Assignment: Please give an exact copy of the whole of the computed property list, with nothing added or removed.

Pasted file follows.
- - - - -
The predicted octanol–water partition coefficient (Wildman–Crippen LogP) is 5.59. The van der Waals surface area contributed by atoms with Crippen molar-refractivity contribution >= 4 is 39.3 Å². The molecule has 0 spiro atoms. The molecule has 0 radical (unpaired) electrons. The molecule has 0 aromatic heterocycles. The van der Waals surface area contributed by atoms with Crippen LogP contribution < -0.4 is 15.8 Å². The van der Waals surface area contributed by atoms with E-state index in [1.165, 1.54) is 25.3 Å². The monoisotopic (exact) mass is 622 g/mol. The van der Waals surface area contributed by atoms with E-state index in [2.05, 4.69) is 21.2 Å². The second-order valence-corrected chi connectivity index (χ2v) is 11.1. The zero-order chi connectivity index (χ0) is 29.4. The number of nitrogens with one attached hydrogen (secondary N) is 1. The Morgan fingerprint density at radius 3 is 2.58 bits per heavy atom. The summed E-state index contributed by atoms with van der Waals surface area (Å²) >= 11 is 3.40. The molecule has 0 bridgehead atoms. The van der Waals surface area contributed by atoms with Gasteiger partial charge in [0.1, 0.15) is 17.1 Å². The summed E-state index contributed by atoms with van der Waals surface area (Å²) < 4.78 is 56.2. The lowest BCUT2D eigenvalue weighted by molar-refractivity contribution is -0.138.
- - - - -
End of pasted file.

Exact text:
The predicted octanol–water partition coefficient (Wildman–Crippen LogP) is 5.59. The van der Waals surface area contributed by atoms with Crippen molar-refractivity contribution >= 4 is 39.3 Å². The molecule has 0 spiro atoms. The molecule has 0 radical (unpaired) electrons. The molecule has 0 aromatic heterocycles. The van der Waals surface area contributed by atoms with Crippen LogP contribution < -0.4 is 15.8 Å². The van der Waals surface area contributed by atoms with E-state index in [1.165, 1.54) is 25.3 Å². The monoisotopic (exact) mass is 622 g/mol. The van der Waals surface area contributed by atoms with E-state index in [2.05, 4.69) is 21.2 Å². The second-order valence-corrected chi connectivity index (χ2v) is 11.1. The zero-order chi connectivity index (χ0) is 29.4. The number of nitrogens with one attached hydrogen (secondary N) is 1. The Morgan fingerprint density at radius 3 is 2.58 bits per heavy atom. The summed E-state index contributed by atoms with van der Waals surface area (Å²) >= 11 is 3.40. The molecule has 0 bridgehead atoms. The van der Waals surface area contributed by atoms with Gasteiger partial charge in [0.1, 0.15) is 17.1 Å². The summed E-state index contributed by atoms with van der Waals surface area (Å²) < 4.78 is 56.2. The lowest BCUT2D eigenvalue weighted by molar-refractivity contribution is -0.138.